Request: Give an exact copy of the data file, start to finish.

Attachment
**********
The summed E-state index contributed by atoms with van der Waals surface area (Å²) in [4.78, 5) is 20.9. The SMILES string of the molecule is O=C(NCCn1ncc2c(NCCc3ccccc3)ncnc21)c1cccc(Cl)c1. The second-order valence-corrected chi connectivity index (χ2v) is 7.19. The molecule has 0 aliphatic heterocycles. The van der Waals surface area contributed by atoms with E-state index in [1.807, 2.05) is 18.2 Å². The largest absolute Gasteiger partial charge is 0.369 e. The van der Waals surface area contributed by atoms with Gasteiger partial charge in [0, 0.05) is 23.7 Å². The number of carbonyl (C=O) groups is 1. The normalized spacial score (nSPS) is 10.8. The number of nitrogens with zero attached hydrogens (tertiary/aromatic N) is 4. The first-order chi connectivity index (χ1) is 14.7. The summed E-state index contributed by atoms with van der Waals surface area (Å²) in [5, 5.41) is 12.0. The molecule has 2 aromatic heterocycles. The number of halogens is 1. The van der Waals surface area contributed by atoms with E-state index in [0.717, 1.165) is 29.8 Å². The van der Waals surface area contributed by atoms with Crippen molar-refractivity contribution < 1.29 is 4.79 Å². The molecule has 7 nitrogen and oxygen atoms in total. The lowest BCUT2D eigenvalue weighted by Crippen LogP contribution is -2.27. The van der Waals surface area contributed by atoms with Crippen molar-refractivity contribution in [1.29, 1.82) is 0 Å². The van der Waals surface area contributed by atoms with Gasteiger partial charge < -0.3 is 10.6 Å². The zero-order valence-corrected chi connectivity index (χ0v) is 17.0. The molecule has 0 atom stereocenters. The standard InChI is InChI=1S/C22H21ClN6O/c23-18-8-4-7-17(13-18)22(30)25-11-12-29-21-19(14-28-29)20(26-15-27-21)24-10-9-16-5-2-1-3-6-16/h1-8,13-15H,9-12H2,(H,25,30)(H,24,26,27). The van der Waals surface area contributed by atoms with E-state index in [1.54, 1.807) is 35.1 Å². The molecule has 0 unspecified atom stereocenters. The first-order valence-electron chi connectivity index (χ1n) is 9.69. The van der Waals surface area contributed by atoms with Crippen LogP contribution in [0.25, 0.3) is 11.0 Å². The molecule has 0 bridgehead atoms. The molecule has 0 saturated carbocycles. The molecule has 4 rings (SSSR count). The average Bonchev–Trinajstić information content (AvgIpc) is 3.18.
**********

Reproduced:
The summed E-state index contributed by atoms with van der Waals surface area (Å²) in [4.78, 5) is 20.9. The SMILES string of the molecule is O=C(NCCn1ncc2c(NCCc3ccccc3)ncnc21)c1cccc(Cl)c1. The second-order valence-corrected chi connectivity index (χ2v) is 7.19. The molecule has 0 aliphatic heterocycles. The van der Waals surface area contributed by atoms with E-state index in [1.807, 2.05) is 18.2 Å². The largest absolute Gasteiger partial charge is 0.369 e. The van der Waals surface area contributed by atoms with Gasteiger partial charge in [0, 0.05) is 23.7 Å². The number of carbonyl (C=O) groups is 1. The normalized spacial score (nSPS) is 10.8. The number of nitrogens with zero attached hydrogens (tertiary/aromatic N) is 4. The first-order chi connectivity index (χ1) is 14.7. The summed E-state index contributed by atoms with van der Waals surface area (Å²) in [5, 5.41) is 12.0. The molecule has 2 aromatic heterocycles. The number of halogens is 1. The van der Waals surface area contributed by atoms with E-state index in [0.717, 1.165) is 29.8 Å². The van der Waals surface area contributed by atoms with Crippen molar-refractivity contribution < 1.29 is 4.79 Å². The molecule has 7 nitrogen and oxygen atoms in total. The lowest BCUT2D eigenvalue weighted by Crippen LogP contribution is -2.27. The van der Waals surface area contributed by atoms with Crippen molar-refractivity contribution in [1.29, 1.82) is 0 Å². The van der Waals surface area contributed by atoms with Gasteiger partial charge < -0.3 is 10.6 Å². The zero-order valence-corrected chi connectivity index (χ0v) is 17.0. The molecule has 0 atom stereocenters. The standard InChI is InChI=1S/C22H21ClN6O/c23-18-8-4-7-17(13-18)22(30)25-11-12-29-21-19(14-28-29)20(26-15-27-21)24-10-9-16-5-2-1-3-6-16/h1-8,13-15H,9-12H2,(H,25,30)(H,24,26,27). The van der Waals surface area contributed by atoms with E-state index in [1.54, 1.807) is 35.1 Å². The molecule has 0 unspecified atom stereocenters. The first-order valence-electron chi connectivity index (χ1n) is 9.69. The van der Waals surface area contributed by atoms with Crippen LogP contribution in [0.25, 0.3) is 11.0 Å². The molecule has 0 bridgehead atoms. The molecule has 0 saturated carbocycles. The molecule has 4 rings (SSSR count). The average Bonchev–Trinajstić information content (AvgIpc) is 3.18.